About the Project: SageSTEP Research Overview
SageSTEP is a long-term multidisciplinary experiment evaluating methods of sagebrush steppe restoration in the Great Basin. Sagebrush communities have been identified as one of the most threatened land types in North America, and as much as half of this land type has already been lost in the Great Basin. Many of the sagebrush communities that remain are in poor health. SageSTEP scientists are studying the effects of land management options to provide resource managers with improved information to make restoration management decisions with reduced risk and uncertainty.
For more detailed information about different aspects of the study, click on the links at right or below.
- Land Management Treatments
- Vegetation and Fuels
- Soils and Biogeochemistry
- Water Runoff and Erosion
- Birds and Insects
- Human Perspectives
- Climate Change Connection
- Weather Stations
- SageSTEP Team Members
- SageSTEP Partners
Short-term Response to Treatments (2005-2010)
To study the effects of land management options on sagebrush communities, two experiments were conducted across a regional network of sites. We are using this network to help us understand the thresholds between healthy and unhealthy sagebrush communities over a broad range of conditions across the Great Basin. We are evaluating treatment effects on plants, potential for wildfire, soils, water runoff and erosion, and birds and insects. Economic analyses have been conducted to assist managers in selecting optimal management strategies, and citizens’ and managers’ views about the management actions are being evaluated.
The first experiment is focused on cheatgrass invasion (Cheatgrass Network), and the second experiment is focused on woodland encroachment (Woodland Network).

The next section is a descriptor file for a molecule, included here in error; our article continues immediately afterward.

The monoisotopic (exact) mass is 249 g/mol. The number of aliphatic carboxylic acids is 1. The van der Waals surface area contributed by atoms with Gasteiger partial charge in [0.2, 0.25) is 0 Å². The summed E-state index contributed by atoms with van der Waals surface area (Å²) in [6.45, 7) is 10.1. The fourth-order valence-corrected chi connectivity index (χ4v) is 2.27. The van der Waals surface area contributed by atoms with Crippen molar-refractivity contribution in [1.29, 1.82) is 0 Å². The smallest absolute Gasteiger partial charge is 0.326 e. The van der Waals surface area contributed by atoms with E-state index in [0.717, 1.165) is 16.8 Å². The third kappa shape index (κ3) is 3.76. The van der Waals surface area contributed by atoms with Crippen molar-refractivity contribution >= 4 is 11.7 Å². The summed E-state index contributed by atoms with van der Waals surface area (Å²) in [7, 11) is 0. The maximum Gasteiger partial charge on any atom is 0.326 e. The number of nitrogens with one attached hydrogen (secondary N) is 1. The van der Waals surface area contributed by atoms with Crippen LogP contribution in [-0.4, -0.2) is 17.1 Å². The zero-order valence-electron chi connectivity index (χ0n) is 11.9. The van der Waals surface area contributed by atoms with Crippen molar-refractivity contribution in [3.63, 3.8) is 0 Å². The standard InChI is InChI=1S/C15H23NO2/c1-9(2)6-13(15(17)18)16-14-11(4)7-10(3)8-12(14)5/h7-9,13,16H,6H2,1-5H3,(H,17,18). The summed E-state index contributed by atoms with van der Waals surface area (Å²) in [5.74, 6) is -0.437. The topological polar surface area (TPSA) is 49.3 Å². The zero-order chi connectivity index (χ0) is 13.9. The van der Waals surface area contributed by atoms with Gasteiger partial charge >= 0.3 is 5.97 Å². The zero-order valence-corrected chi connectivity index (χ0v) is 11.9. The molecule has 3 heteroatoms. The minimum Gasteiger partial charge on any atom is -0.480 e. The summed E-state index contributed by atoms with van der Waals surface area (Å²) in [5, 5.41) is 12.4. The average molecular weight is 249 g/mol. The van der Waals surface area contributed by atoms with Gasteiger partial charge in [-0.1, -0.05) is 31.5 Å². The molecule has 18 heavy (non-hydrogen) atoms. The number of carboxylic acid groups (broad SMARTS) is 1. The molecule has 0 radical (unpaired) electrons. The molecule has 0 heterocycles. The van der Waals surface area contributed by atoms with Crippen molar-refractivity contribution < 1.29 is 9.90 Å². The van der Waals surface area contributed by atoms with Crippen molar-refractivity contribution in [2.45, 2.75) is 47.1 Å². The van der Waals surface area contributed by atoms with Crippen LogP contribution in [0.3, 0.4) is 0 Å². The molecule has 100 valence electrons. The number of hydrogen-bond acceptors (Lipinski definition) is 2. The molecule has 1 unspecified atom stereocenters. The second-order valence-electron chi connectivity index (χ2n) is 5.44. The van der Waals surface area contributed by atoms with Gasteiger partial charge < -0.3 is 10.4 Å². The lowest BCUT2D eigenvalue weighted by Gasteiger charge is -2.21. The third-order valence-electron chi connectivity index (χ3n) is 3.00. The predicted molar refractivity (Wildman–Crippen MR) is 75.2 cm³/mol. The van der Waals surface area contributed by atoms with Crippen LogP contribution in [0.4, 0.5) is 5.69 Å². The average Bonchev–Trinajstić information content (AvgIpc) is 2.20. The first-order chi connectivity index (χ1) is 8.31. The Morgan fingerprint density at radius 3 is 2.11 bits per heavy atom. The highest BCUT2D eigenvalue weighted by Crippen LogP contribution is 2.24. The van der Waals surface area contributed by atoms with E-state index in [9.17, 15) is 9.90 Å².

For this experiment, sites are located in sagebrush communities threatened by cheatgrass invasion, and we are studying the effects of four land management options: control (no management action), prescribed fire, mechanical thinning of sagebrush by mowing, and herbicide application (to thin old, unproductive sagebrush plants and encourage growth of young sagebrush and native understory grasses). An additional herbicide application to control cheatgrass was applied within portions of treated areas. The objective is to address the question of what amount of native perennial bunchgrasses needs to be present in the understory of a sagebrush community in order for managers to improve land health without having to conduct expensive restoration, such as reseeding of native grasses.
For this experiment, sites are located in sagebrush communities threatened by woodland encroachment, and we will study the effects of no management action (control), prescribed fire, and mechanical removal of trees (chainsaw cutting). The objective is to address the question of what amount of the native sagebrush/bunchgrass community there needs to be in order for managers to improve land health without having to conduct expensive restoration.
From 2006-2010, we focused on socio-political and economic work, on implementing treatments at all of our sites, and on measuring both hydrological and ecological response to treatment. All sites were successfully treated in the late summer and fall of 2006, 2007, and 2008, resulting in 3 to 5 years of post-treatment data to capture the short-term story of treatment response.
The Importance of Long-term Monitoring (2011 and beyond)
From the beginning of the study, SageSTEP scientists and managers knew that we would have to continue measuring response to treatments for at least ten years after treatment. Many of the important components of the system will not stabilize until many years after treatment, due primarily to processes that operate at longer time scales. We have obtained generous support to monitor SageSTEP sites for most critical variables for an additional five years, which will take us to between 8 and 10 years post-treatment. While monitoring will occur at a reduced frequency, we believe that we will be able to capture the main events that occur throughout this intermediate time period. If we believe SageSTEP sites have not stabilized even after that period of time, we will search for funding to push measurement out further into the future. As the study progresses through time, we will also have a higher probability of detecting climate change events, as they will eventually manifest themselves in measurable changes in flora and fauna. We look forward to continuing this work into the future as some of the most interesting stories unfold.